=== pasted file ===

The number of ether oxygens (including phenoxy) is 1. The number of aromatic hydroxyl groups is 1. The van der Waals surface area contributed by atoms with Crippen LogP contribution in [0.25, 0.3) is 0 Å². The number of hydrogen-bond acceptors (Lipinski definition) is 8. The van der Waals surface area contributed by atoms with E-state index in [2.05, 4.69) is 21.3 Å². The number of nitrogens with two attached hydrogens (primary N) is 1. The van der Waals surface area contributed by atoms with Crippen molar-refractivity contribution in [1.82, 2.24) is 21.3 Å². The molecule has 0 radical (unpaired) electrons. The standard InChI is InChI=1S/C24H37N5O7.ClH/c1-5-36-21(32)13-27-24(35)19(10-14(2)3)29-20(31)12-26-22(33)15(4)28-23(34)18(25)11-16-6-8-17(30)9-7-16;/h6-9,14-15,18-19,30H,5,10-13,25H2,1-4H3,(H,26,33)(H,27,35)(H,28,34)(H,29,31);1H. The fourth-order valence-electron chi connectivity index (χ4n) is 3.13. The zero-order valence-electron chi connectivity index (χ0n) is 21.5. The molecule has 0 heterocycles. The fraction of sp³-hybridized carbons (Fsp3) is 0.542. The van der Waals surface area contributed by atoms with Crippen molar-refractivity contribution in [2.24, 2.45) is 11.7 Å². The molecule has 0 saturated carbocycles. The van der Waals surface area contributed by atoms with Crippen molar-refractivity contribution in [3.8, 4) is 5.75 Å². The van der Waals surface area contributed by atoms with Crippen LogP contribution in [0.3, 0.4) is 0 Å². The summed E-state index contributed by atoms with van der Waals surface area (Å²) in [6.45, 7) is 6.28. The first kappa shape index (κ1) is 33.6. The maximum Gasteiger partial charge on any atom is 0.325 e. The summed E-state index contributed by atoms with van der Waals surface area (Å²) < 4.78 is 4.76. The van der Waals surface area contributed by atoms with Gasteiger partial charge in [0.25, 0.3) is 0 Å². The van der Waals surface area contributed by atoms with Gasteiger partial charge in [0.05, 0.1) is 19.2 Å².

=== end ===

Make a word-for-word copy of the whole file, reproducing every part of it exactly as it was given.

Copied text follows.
The number of ether oxygens (including phenoxy) is 1. The number of aromatic hydroxyl groups is 1. The van der Waals surface area contributed by atoms with Crippen LogP contribution in [0.25, 0.3) is 0 Å². The number of hydrogen-bond acceptors (Lipinski definition) is 8. The van der Waals surface area contributed by atoms with E-state index in [2.05, 4.69) is 21.3 Å². The number of nitrogens with two attached hydrogens (primary N) is 1. The van der Waals surface area contributed by atoms with Crippen molar-refractivity contribution in [1.82, 2.24) is 21.3 Å². The molecule has 0 radical (unpaired) electrons. The standard InChI is InChI=1S/C24H37N5O7.ClH/c1-5-36-21(32)13-27-24(35)19(10-14(2)3)29-20(31)12-26-22(33)15(4)28-23(34)18(25)11-16-6-8-17(30)9-7-16;/h6-9,14-15,18-19,30H,5,10-13,25H2,1-4H3,(H,26,33)(H,27,35)(H,28,34)(H,29,31);1H. The fourth-order valence-electron chi connectivity index (χ4n) is 3.13. The zero-order valence-electron chi connectivity index (χ0n) is 21.5. The molecule has 0 heterocycles. The fraction of sp³-hybridized carbons (Fsp3) is 0.542. The van der Waals surface area contributed by atoms with Crippen molar-refractivity contribution in [2.24, 2.45) is 11.7 Å². The molecule has 0 saturated carbocycles. The van der Waals surface area contributed by atoms with Crippen molar-refractivity contribution in [3.8, 4) is 5.75 Å². The van der Waals surface area contributed by atoms with Crippen LogP contribution in [0.3, 0.4) is 0 Å². The summed E-state index contributed by atoms with van der Waals surface area (Å²) in [6.45, 7) is 6.28. The first kappa shape index (κ1) is 33.6. The maximum Gasteiger partial charge on any atom is 0.325 e. The summed E-state index contributed by atoms with van der Waals surface area (Å²) < 4.78 is 4.76. The van der Waals surface area contributed by atoms with Gasteiger partial charge in [0.25, 0.3) is 0 Å². The van der Waals surface area contributed by atoms with Gasteiger partial charge in [0.05, 0.1) is 19.2 Å².